There’s been some talk about quality control of themes (and plugins) on WordPress.org. It all boils down to the fact that most of the themes out there look like crap and might even perform accordingly. People like Kevin Muldoon of WPMods make a case for a higher entry level for the themes directory on WordPress.org.
There’s nothing wrong with wanting better looking stuff, but it raises a few questions. Like who decides what’s good looking and what’s not? And what about all those themes that might be excellent starting points for new projects, but look like crap beore you dress them with your excellence?
Theme design – and I’m talking about the visual look and feel here, nothing else – is hard. You might loathe what I find appealing, and I might think you’re colorblind, but this is the one thing where none of us is right. Sure, I might be better plugged into what works and sells for the masses, but that doesn’t mean that my opinion is worth more than yours.
Or let’s put it this way: If you want to rip of the Drudge Report, then by all means do it.
Better yet, if there’s a theme on WordPress.org mimicking said Drudge Report, I’d hate to see it removed from your grasp just because someone thought it was bad design.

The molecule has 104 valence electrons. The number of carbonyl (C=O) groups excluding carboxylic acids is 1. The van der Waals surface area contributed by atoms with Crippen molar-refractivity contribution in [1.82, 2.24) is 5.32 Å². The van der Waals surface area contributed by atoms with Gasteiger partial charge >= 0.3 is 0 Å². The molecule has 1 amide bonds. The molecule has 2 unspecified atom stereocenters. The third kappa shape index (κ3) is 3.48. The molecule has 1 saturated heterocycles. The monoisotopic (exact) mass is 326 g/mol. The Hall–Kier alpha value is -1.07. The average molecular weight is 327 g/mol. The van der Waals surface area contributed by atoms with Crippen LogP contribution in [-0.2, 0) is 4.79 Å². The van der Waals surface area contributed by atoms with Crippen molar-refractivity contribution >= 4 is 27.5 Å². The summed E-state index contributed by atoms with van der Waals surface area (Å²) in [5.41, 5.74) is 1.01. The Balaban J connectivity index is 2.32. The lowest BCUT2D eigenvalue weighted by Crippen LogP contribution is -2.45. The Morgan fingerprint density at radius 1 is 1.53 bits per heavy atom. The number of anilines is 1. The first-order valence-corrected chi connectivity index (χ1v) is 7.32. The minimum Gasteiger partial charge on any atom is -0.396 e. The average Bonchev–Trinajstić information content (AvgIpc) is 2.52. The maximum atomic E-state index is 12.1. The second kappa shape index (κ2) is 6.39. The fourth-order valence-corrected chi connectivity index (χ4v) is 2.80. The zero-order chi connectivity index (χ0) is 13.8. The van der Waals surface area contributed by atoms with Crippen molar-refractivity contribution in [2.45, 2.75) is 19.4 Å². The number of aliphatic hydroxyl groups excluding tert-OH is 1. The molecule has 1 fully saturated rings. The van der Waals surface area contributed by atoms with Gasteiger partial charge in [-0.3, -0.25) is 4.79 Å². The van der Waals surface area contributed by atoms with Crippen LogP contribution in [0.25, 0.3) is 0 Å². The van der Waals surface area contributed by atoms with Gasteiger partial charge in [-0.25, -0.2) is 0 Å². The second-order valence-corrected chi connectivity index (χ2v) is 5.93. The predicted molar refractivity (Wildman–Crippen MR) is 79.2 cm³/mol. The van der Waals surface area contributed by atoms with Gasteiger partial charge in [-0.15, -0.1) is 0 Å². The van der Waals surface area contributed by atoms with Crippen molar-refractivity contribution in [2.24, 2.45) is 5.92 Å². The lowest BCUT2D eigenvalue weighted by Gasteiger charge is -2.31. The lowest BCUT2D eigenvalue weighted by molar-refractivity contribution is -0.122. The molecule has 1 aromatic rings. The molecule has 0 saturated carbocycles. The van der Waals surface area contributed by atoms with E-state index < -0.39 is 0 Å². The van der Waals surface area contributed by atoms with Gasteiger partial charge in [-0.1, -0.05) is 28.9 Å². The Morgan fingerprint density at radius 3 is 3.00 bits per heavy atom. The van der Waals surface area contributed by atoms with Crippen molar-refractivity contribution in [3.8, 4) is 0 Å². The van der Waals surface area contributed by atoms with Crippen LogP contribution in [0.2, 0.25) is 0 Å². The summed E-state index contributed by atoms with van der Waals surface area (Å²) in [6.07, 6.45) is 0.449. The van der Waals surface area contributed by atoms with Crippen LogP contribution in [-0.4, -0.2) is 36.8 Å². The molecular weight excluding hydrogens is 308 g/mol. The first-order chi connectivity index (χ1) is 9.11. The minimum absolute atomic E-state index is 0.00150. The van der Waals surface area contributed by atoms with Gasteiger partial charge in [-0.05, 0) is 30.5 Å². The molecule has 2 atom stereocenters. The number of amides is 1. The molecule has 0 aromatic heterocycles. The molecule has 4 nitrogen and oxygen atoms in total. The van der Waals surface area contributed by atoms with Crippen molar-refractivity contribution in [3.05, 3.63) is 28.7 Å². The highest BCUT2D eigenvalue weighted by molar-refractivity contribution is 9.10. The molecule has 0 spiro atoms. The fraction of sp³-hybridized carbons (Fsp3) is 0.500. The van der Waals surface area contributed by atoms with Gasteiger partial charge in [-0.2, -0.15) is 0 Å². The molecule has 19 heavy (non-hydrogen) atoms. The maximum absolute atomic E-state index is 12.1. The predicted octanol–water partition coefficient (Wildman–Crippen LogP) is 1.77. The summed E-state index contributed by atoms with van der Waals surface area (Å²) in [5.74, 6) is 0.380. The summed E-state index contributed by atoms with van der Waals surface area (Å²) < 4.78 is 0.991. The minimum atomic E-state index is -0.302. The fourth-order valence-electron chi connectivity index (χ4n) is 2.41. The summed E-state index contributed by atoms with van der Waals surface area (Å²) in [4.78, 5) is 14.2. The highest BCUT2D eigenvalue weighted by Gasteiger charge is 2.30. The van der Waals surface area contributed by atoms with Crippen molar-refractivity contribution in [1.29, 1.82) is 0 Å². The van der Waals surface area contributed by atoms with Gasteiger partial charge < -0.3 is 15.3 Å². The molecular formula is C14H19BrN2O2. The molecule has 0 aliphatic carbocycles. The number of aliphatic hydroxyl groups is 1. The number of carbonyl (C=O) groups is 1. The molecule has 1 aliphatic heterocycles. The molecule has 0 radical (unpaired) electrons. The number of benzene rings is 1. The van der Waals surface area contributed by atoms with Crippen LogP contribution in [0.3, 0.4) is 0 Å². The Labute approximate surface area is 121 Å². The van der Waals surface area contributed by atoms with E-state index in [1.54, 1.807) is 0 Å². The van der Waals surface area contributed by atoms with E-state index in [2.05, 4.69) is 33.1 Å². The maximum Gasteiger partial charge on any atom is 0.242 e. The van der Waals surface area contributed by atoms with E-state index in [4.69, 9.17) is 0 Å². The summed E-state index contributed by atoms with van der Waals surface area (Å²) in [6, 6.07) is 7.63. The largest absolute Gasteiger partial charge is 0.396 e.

Personally, I don’t think there’s any need for a cleanup of the themes directory on WordPress.org, not design-wise at least. Outdated themes are another matter, but I think theme approval for the directory should be limited to “write proper code for WordPress” and nothing else. The theme review team is pulling a lot of weight here, and putting design decisions on their shoulders is just plain wrong, for a lot of reasons.
But do we need a design-focused theme directory? Some people obviously think so, otherwise I wouldn’t be hammering out this column about it. For once, I’ll be one of those assholes that says “create the design-focused theme directory if you think it is needed”. I’m defending my temporary assholeness with the fact that I think a simple blog post listing your favorite themes is enough.
In my opinion we’ve already got the theme curation we need, through blogs and various gallery sites. That’s an ecosystem anyone can contribute to, posting about good looking themes. WordPress.org should be as neutral as possible.
Just put a date and a WordPress version on there, because finding a theme that was top of the line in 2006 usually isn’t what we’re looking at five years later.
Image credit: formatbrain, found on Flickr (CC)